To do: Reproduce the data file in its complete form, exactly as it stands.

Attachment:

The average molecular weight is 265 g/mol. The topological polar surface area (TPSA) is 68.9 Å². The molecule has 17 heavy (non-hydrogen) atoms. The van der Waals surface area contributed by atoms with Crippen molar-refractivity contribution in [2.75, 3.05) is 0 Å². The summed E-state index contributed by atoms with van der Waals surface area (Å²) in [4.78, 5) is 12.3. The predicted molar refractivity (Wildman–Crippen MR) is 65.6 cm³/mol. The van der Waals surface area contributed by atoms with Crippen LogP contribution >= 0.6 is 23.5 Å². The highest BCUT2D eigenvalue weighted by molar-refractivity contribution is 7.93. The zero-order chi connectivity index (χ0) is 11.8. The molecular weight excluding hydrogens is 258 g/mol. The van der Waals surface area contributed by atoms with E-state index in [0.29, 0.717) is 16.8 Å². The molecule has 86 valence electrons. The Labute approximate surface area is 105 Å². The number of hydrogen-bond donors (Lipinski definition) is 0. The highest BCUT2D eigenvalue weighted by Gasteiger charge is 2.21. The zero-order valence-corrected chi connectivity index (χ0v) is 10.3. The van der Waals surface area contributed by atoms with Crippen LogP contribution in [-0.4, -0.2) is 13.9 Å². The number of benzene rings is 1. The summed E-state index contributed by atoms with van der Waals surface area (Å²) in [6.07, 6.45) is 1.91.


The average molecular weight is 265 g/mol. The topological polar surface area (TPSA) is 68.9 Å². The molecule has 17 heavy (non-hydrogen) atoms. The van der Waals surface area contributed by atoms with Crippen molar-refractivity contribution in [2.75, 3.05) is 0 Å². The summed E-state index contributed by atoms with van der Waals surface area (Å²) in [4.78, 5) is 12.3. The predicted molar refractivity (Wildman–Crippen MR) is 65.6 cm³/mol. The van der Waals surface area contributed by atoms with Crippen LogP contribution >= 0.6 is 23.5 Å². The highest BCUT2D eigenvalue weighted by molar-refractivity contribution is 7.93. The zero-order chi connectivity index (χ0) is 11.8. The molecular weight excluding hydrogens is 258 g/mol. The van der Waals surface area contributed by atoms with E-state index in [0.29, 0.717) is 16.8 Å². The molecule has 86 valence electrons. The Labute approximate surface area is 105 Å². The number of hydrogen-bond donors (Lipinski definition) is 0. The highest BCUT2D eigenvalue weighted by Gasteiger charge is 2.21. The zero-order valence-corrected chi connectivity index (χ0v) is 10.3. The van der Waals surface area contributed by atoms with Crippen LogP contribution in [-0.4, -0.2) is 13.9 Å². The number of benzene rings is 1. The summed E-state index contributed by atoms with van der Waals surface area (Å²) in [6.07, 6.45) is 1.91.